The plights of maids
Al-Razi last stop for distressed maids
By Chidi Emmanuel, Staff writer
KUWAIT: Lying helplessly on her bed in the female ward of the Al-Razi Hospital, Sarah (last name withheld), a Sri Lankan maid, could not contain her tears as she narrated her ordeal. "I had no option other than to jump from the third floor of the building after I received the worst beating of my life from my madam. She locked me inside the bathroom and threatened to skin me alive when she returned from work," she said, groaning in pain. According to the nurses, Sarah has undergone three surgical operations. She fractured both legs and her spine when she tried to escape her madam's wrath by jumping from the third floor of the building.
As cases of killings, suicides and attempted suicides continue to grab the headlines in Kuwait's newspapers, one cannot but wonder why all these domestic workers are taking these extreme measures rather than living in sorrow, fear and unhappiness. Some of these maids claimed they have been subjected to extremely hostile conditions, which forced them to attempt suicide as their only way out. Some were or are being humiliated, mentally and physically tortured, frustrated, and made hopeless. Many have been raped, starved and made to suffer all forms of ill treatment at their employers' hands.
Karima, an Ethiopian maid (registered as an 'unknown' in Al-Razi Hospital), claimed that her madam constantly insulted her, telling her that she smelled like a rotten egg. Others claimed they were beaten, like the severely-battered 25-year-old Filipina maid, Christina, who was allegedly severely beaten and then thrown from a third floor window by her employer. Christiana's harrowing plight has exposed the predicament of a worrying number of domestic workers in Kuwait. Apart from her other broken bones, Christiana reels in pain as she undergoes a series of operations to correct her broken spine.
The situation is not limited to housemaids, as we have seen many expatriates committing suicide in Kuwait. "The truth is that many expatriates in Kuwait live in fear-the fear of losing their jobs (especially during this economic meltdown), the fear of losing their residence and being deported, etc," said Charlie Charles, an administrative official from Kuwait University. "This element of fear causes psychological problems for many expatriates. The fact that losing your job means losing your residency in Kuwait makes it more troublesome.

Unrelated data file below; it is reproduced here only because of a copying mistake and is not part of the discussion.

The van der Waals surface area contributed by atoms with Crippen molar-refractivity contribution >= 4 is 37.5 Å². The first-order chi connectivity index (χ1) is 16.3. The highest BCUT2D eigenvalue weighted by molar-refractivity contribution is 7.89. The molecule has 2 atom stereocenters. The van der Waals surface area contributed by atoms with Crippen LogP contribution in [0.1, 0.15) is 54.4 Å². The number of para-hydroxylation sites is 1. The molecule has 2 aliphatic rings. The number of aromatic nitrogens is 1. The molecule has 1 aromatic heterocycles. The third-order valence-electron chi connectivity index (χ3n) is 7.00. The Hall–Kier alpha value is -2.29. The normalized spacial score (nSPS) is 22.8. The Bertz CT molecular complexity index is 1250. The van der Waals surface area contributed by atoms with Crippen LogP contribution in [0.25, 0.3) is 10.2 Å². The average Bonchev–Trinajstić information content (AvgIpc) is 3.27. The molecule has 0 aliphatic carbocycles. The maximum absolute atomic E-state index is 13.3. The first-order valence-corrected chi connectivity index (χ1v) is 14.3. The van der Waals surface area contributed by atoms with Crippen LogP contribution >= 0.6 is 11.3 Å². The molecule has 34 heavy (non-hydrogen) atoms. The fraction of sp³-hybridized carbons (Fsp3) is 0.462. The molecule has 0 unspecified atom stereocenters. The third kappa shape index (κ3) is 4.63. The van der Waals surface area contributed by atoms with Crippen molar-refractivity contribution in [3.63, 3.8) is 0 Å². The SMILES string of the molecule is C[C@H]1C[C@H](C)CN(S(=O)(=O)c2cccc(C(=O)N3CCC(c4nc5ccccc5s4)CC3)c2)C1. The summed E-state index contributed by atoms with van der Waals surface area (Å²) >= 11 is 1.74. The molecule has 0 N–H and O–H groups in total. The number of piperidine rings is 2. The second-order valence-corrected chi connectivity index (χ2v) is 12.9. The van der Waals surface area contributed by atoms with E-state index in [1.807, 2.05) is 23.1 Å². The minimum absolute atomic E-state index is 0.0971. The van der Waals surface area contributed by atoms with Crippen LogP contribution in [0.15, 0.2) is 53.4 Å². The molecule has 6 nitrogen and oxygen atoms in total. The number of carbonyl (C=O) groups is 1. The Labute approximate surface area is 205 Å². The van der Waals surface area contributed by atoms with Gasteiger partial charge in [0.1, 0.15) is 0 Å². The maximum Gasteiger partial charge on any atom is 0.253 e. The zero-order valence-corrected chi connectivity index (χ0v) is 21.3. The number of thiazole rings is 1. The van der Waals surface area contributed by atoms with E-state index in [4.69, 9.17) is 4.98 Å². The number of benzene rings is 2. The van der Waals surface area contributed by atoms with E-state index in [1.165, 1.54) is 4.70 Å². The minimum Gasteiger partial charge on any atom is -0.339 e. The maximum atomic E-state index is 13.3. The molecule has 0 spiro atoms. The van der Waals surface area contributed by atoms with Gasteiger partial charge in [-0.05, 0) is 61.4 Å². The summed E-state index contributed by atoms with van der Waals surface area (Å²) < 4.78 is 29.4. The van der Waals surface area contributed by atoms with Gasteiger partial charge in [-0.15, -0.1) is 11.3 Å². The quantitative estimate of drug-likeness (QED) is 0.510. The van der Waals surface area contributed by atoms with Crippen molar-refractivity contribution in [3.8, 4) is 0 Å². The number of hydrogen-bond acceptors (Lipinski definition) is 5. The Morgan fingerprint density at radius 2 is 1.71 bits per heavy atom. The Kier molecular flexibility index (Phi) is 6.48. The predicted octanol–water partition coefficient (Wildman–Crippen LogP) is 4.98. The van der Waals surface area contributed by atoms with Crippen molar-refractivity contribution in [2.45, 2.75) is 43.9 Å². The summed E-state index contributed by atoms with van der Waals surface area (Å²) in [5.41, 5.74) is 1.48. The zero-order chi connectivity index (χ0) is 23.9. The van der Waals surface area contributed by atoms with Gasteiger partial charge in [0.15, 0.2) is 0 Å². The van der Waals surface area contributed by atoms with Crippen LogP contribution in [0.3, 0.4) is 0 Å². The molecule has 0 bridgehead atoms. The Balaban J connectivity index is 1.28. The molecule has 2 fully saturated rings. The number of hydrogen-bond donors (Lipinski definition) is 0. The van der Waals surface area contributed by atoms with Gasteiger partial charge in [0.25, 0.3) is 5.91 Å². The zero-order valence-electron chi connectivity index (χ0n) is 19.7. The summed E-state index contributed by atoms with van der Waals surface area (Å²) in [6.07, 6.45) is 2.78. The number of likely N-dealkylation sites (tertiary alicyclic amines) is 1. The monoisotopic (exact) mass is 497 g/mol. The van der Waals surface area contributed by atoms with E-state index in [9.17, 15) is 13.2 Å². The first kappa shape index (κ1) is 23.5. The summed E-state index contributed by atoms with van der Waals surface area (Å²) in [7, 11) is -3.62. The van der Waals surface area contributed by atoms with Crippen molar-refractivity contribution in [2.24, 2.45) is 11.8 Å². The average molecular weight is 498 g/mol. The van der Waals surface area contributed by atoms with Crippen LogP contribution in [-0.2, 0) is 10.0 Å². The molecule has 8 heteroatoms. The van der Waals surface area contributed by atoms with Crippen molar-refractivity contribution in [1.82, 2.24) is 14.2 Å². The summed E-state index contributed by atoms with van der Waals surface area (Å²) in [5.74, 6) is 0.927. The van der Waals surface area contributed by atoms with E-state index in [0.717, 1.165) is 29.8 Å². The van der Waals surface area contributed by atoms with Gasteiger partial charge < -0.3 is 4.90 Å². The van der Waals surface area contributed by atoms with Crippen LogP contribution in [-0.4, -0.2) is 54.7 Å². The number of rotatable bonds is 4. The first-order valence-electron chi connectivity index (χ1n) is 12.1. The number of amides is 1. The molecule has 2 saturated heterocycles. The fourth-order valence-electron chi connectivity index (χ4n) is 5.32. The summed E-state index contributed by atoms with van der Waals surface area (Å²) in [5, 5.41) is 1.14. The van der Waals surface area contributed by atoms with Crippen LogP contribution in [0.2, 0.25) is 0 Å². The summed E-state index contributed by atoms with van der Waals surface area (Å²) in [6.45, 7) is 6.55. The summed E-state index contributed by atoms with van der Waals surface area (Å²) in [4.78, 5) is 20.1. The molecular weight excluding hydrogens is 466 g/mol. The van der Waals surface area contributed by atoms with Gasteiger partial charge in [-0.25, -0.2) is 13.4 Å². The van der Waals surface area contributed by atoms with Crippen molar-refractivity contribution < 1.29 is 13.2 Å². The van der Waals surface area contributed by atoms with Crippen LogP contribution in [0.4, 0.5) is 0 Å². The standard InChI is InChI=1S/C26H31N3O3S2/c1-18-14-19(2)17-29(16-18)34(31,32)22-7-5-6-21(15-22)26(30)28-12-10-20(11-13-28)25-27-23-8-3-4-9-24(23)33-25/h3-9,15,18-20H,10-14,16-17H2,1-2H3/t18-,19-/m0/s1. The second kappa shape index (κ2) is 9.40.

Sometimes, maids are forced to pay a certain amount of money to get back their passport from their sponsors, even when they decide to go back to their countries. In these cases, the maids are at their employers' mercy. Even the slightest mistake will strip them of the opportunities offered by their hard-earned jobs and residencies.
Karima, who has been in the hospital for more than two months, said she has undergone six surgical operations. She explained how she had run away from her sponsor after her madam's son repeatedly raped her, threatening to kill her if she cried out. "I couldn't take it anymore. I cannot tell my madam and I cannot continue to allow that [rape] anymore, so I had to run away-leaving my bags and all I had worked for," she said.
When asked why she couldn't return to her home country, she said that her madam demanded KD 250 since she didn't complete her contract. "I don't have that kind of money. My monthly salary was KD 40 and she seized the last month's salary because a plate slipped out of my hand and broke. Since I left my madam's house I have been doing some part time cleaning jobs with my friends to sustain myself. I am hoping to go home during the next amnesty period," Karima added.
When asked how she landed up in Al-Razi Hospital, Karima said she tried to flee from their Hawally home when they were informed that police were raiding their apartments. "I jumped from the second floor. My legs were shattered. I was brought here by a good Kuwaiti woman who saw me in my pool of blood. Since then, I have been here, no friends, no father, no sponsor, only God and these sisters [pointing at the nurses] are taking care of me," she wept as she tried to explain further.
Seriously injured Mesina, an Indonesian maid with a spinal injury, said she had leapt from the third floor while trying to flee from her employer. The scars of her injuries can been seen on her face. "There are so many of us [maids] here [in Al-Razi Hospital]. This is our last stop because we can't run anymore. Please try and help us," she pleaded in an emotional voice.
There have been several reviews recently of Kuwait's kafeel system in a bid to curb the excesses of some sponsors, but these have left little or no impact on the lives of these domestic workers who make up a quarter of Kuwait's population. Recent reports shows the total number of domestic workers in the country has risen to about 700,000. The majority of these are Asians, mostly from Indonesia, the Philippines, Sri Lanka and India.